Strolling in the evening in grassy field in Mangalore can be sometimes rewarding. Other than catching ticks & fleas left by domestic animals, we can catch glimpse of some of the native grassland birds. On that evening I saw this Paddyfield Pipit near half burnt dry grass patch. As it was surrounded all around by tall grass, falling flat on the ground to capture the best pose of the bird ( with sky as the background) was out of question. So used my Canon EF 300mm f/2.8 L IS USM fitted with Canon EF 1.4x II Extender on Canon EOS 7D camera lowered myself to get the best view possible of the ground dwelling bird. The bird being not so shy gave me plenty of time to capture before it ran away to nearby bush.
Paddyfield Pipit (Anthus rufulus) is a small passerine bird in the pipits and wagtail family. It is a resident breeder in open scrub, grassland and cultivation in southern Asia east to the Philippines. It is one of the few breeding pipits in our region.
This is a large pipit at 15 cm, but is otherwise an undistinguished looking bird, mainly streaked grey-brown above and pale below with breast streaking. It is long legged with a long tail and a long dark bill. Sexes are similar. Summer and winter plumages are similar. Young birds are more richly coloured below than adults and have the pale edges to the feather’s of the upper parts more conspicuous with more prominent spotting on the breast. This pipit seems to be malayensis subspecies described by Eyton in 1839. It is the larger, darker and more heavily streaked than the nominate form of Anthus rufulus. This subspecies is seen in the wet zone of the Western Ghats and Sri Lanka.
Paddyfield Pipit is smaller and dumpier, has shorter looking tail and has a weaker fluttering flight. The usually uttered characteristic tsip-tsip-tsip call. It is a wide spread species found in open habitats, especially short grassland and cultivation with open bare ground. It runs rapidly on the ground, and when flushed, does not fly far.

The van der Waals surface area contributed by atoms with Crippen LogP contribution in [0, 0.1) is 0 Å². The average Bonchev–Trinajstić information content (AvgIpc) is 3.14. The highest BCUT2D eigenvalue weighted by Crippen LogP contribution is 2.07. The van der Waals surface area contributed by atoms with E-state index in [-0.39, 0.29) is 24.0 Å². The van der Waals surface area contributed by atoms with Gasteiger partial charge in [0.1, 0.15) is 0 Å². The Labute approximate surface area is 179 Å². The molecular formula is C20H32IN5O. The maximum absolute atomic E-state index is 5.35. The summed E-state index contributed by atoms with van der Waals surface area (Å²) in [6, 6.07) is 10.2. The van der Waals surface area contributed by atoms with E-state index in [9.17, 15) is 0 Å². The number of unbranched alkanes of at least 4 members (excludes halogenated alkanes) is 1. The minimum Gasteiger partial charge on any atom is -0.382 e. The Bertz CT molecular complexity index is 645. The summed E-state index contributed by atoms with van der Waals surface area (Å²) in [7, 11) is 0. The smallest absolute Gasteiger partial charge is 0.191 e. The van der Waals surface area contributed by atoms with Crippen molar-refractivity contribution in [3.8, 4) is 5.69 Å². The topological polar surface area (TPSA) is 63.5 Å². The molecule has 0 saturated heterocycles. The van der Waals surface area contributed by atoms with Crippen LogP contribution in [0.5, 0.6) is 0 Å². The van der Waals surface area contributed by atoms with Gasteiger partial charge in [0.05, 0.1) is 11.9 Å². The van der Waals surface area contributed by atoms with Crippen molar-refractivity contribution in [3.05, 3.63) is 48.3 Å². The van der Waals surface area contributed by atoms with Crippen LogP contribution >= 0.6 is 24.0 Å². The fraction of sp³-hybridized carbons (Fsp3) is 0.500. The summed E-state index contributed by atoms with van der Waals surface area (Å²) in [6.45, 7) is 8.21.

Breeds throughout the year but mainly in the dry season. Birds may have two or more broods in a year. During the breeding season, it sings by repeating the note during its descent from a short fluttery flight, a few feet above the ground. It builds its nest on the ground under a slight prominence, a tuft of grass, or at the edge of a bush. The nests are woven out of grass and leaves and are normally cup shaped. Exposed nests are sometimes domed or semi-domed, the long grass at the back and sides extending over the top.Nests are lined with finer grass or roots and sometimes with a little dry moss, bracken or other material at the base of the nest. The usual clutch is 3-4 eggs with greenish ground color and numerous small brown specks at the larger. When disturbed near the nest, the birds flutter nearby with weak tsip-tsip-tsip calls. Parent birds may also feign injury to distract predators.
It feeds principally on small insects but consumes larger beetles, tiny snails, worms etc. while walking on the ground, and may pursue insects like mosquitoes or termites in the air.
8 thoughts on “Paddyfield Pipit”
nice snaps sir, with good info…
Lovely pics again! I am thinking of getting into DSLRs finally… so far a canon guy… will probably try Nikon now.
All Nice shots, the third and fourth looks little soft. Either the heat waves or you were cautious on applying sharpening!?
Shiva, those two shots were slightly out of focus so they look softer. I did not aggressively run sharpness on them. Thanks for Identifying them for me.
Good to know that you want to upgrade to DSLR. Remember it will be a costly upgrade as compared to point & shoot or Prosumer bridge cameras. Canon or Nikon does not make any difference. Each company has their positives & negatives. Remember there is no single perfect DSLR in the world.
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